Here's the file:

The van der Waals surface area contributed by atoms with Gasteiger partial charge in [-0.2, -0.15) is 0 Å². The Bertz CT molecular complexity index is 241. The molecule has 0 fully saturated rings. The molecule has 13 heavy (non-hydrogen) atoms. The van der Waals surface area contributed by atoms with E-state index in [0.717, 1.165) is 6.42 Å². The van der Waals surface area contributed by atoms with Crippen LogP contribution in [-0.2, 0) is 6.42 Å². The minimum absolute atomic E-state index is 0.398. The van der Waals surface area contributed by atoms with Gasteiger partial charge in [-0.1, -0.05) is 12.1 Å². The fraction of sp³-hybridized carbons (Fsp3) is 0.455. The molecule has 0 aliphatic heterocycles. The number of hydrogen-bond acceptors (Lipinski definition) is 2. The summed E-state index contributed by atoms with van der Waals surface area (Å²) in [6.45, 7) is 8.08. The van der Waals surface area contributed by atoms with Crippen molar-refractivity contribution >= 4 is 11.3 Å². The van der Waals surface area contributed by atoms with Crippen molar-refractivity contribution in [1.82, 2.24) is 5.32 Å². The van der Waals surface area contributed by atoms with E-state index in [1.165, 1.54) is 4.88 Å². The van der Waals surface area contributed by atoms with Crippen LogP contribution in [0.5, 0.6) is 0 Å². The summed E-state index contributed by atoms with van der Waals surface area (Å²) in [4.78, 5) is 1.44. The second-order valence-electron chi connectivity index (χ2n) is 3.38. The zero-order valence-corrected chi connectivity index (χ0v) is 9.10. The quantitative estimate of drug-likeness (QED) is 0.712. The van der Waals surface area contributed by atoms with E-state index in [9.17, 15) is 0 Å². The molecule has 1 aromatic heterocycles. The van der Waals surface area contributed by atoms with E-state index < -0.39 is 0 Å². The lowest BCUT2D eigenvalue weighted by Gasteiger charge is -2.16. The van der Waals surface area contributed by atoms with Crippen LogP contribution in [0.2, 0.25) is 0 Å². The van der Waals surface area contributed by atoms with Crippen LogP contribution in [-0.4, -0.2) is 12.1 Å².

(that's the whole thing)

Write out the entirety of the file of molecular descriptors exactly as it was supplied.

The van der Waals surface area contributed by atoms with Gasteiger partial charge in [-0.2, -0.15) is 0 Å². The Bertz CT molecular complexity index is 241. The molecule has 0 fully saturated rings. The molecule has 13 heavy (non-hydrogen) atoms. The van der Waals surface area contributed by atoms with E-state index in [0.717, 1.165) is 6.42 Å². The van der Waals surface area contributed by atoms with Crippen LogP contribution in [-0.2, 0) is 6.42 Å². The minimum absolute atomic E-state index is 0.398. The van der Waals surface area contributed by atoms with Gasteiger partial charge in [-0.1, -0.05) is 12.1 Å². The fraction of sp³-hybridized carbons (Fsp3) is 0.455. The molecule has 0 aliphatic heterocycles. The number of hydrogen-bond acceptors (Lipinski definition) is 2. The summed E-state index contributed by atoms with van der Waals surface area (Å²) in [6.45, 7) is 8.08. The van der Waals surface area contributed by atoms with Crippen molar-refractivity contribution >= 4 is 11.3 Å². The van der Waals surface area contributed by atoms with Crippen molar-refractivity contribution in [1.82, 2.24) is 5.32 Å². The van der Waals surface area contributed by atoms with E-state index in [1.165, 1.54) is 4.88 Å². The van der Waals surface area contributed by atoms with Crippen LogP contribution in [0.5, 0.6) is 0 Å². The summed E-state index contributed by atoms with van der Waals surface area (Å²) in [4.78, 5) is 1.44. The second-order valence-electron chi connectivity index (χ2n) is 3.38. The zero-order valence-corrected chi connectivity index (χ0v) is 9.10. The quantitative estimate of drug-likeness (QED) is 0.712. The van der Waals surface area contributed by atoms with E-state index in [9.17, 15) is 0 Å². The molecule has 1 aromatic heterocycles. The van der Waals surface area contributed by atoms with E-state index < -0.39 is 0 Å². The lowest BCUT2D eigenvalue weighted by Gasteiger charge is -2.16. The van der Waals surface area contributed by atoms with Crippen LogP contribution in [0.2, 0.25) is 0 Å². The van der Waals surface area contributed by atoms with Crippen LogP contribution in [-0.4, -0.2) is 12.1 Å².